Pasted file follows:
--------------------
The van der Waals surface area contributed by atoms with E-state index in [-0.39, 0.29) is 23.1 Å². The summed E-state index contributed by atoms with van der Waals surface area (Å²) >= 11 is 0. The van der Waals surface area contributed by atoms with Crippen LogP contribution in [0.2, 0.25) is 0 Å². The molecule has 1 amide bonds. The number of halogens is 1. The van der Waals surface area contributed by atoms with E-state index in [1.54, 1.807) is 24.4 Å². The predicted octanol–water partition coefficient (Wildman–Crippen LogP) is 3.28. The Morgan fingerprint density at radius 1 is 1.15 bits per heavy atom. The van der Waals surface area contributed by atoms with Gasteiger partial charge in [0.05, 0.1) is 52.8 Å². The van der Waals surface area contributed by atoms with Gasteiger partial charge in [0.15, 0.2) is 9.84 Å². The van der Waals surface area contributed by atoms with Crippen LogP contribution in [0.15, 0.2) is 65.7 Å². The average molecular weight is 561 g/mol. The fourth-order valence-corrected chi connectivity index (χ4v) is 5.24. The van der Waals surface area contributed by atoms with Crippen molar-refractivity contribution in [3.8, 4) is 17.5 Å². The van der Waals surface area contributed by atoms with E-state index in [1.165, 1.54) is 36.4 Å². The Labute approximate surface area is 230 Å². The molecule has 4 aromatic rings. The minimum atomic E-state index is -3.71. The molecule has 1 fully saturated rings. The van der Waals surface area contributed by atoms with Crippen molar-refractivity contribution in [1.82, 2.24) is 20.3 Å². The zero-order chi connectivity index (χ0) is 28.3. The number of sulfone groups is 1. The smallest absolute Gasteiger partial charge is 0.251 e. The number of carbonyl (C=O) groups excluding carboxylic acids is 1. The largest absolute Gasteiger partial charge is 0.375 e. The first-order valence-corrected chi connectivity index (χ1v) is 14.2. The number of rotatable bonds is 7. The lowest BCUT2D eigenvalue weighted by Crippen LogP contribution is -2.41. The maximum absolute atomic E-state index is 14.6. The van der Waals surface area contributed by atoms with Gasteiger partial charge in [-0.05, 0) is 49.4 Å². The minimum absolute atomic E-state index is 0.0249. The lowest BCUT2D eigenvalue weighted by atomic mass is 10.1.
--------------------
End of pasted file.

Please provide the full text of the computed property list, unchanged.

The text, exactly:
The van der Waals surface area contributed by atoms with E-state index in [-0.39, 0.29) is 23.1 Å². The summed E-state index contributed by atoms with van der Waals surface area (Å²) >= 11 is 0. The van der Waals surface area contributed by atoms with Crippen LogP contribution in [0.2, 0.25) is 0 Å². The molecule has 1 amide bonds. The number of halogens is 1. The van der Waals surface area contributed by atoms with E-state index in [1.54, 1.807) is 24.4 Å². The predicted octanol–water partition coefficient (Wildman–Crippen LogP) is 3.28. The Morgan fingerprint density at radius 1 is 1.15 bits per heavy atom. The van der Waals surface area contributed by atoms with Gasteiger partial charge in [0.05, 0.1) is 52.8 Å². The van der Waals surface area contributed by atoms with Gasteiger partial charge in [0.15, 0.2) is 9.84 Å². The van der Waals surface area contributed by atoms with Crippen LogP contribution in [0.15, 0.2) is 65.7 Å². The average molecular weight is 561 g/mol. The fourth-order valence-corrected chi connectivity index (χ4v) is 5.24. The van der Waals surface area contributed by atoms with Crippen molar-refractivity contribution in [3.8, 4) is 17.5 Å². The van der Waals surface area contributed by atoms with E-state index in [1.165, 1.54) is 36.4 Å². The Labute approximate surface area is 230 Å². The molecule has 4 aromatic rings. The minimum atomic E-state index is -3.71. The molecule has 1 fully saturated rings. The van der Waals surface area contributed by atoms with Crippen molar-refractivity contribution in [1.82, 2.24) is 20.3 Å². The zero-order chi connectivity index (χ0) is 28.3. The number of sulfone groups is 1. The smallest absolute Gasteiger partial charge is 0.251 e. The number of carbonyl (C=O) groups excluding carboxylic acids is 1. The largest absolute Gasteiger partial charge is 0.375 e. The first-order valence-corrected chi connectivity index (χ1v) is 14.2. The number of rotatable bonds is 7. The lowest BCUT2D eigenvalue weighted by Crippen LogP contribution is -2.41. The maximum absolute atomic E-state index is 14.6. The van der Waals surface area contributed by atoms with Gasteiger partial charge in [-0.05, 0) is 49.4 Å². The minimum absolute atomic E-state index is 0.0249. The lowest BCUT2D eigenvalue weighted by atomic mass is 10.1.